Africa: Midwives Assault Pregnant Women At Childbirth

Accra — HUNDREDS of women in some low-income countries have been physically abused, discriminated and had medical procedures conducted without their consent as they gave birth in health facilities.

A global study established the violations were rife in Ghana, Guinea, Myanmar and Nigeria.

Younger, less-educated women were found to be the most at risk of mistreatment, which can include physical and verbal abuse, stigmatization and discrimination, use of force during procedures, and abandonment or neglect by healthcare workers.

The study, carried out by the World Health Organisation (WHO), found that 838 (42 percent) of 2 016 women experienced physical or verbal abuse, stigma or discrimination.

Some 14 percent experienced physical abuse - most commonly being slapped, hit or punched.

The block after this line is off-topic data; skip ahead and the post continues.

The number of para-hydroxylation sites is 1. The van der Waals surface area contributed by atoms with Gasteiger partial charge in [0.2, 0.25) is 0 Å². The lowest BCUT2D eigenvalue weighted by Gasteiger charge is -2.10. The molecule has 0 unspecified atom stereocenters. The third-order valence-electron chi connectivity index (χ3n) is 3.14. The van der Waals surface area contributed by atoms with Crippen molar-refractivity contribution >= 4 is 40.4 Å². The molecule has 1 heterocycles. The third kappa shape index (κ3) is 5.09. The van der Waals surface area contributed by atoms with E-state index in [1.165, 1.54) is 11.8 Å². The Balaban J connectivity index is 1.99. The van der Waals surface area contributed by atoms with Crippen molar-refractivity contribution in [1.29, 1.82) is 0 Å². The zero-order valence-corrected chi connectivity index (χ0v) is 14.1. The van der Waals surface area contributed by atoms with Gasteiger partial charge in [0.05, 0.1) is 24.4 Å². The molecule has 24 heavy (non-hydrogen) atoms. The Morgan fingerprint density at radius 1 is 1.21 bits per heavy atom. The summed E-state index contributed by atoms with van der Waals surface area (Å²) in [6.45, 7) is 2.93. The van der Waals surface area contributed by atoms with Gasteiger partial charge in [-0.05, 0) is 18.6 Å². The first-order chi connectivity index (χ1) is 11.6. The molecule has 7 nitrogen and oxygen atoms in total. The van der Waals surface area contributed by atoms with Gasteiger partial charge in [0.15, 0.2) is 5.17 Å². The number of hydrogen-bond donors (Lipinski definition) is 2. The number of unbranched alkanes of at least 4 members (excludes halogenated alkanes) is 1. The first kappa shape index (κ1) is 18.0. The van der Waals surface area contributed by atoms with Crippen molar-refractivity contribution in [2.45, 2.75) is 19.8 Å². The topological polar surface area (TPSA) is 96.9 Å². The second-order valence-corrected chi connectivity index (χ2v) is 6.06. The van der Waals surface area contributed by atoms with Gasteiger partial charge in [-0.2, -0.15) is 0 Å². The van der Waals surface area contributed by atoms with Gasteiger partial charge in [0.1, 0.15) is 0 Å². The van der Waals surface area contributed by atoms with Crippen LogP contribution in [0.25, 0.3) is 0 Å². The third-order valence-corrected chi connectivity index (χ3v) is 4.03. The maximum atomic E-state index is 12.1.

Other expectant mothers were shouted at, scolded and mocked.

Interviews were also conducted with 2 672 women after birth, finding similar levels of mistreatment, typically regarding their race or ethnicity.

There were also high rates of non-consensual caesarean sections, episiotomies (surgical cuts made at the opening of the vagina during childbirth) and vaginal examinations.

WHO calls upon authorities and healthcare service providers to collaborate to curb the mistreatment of women during childbirth.

The agency said the findings of the study should be used to inform policies and programmes to ensure that all women had a positive pregnancy and childbirth experiences.

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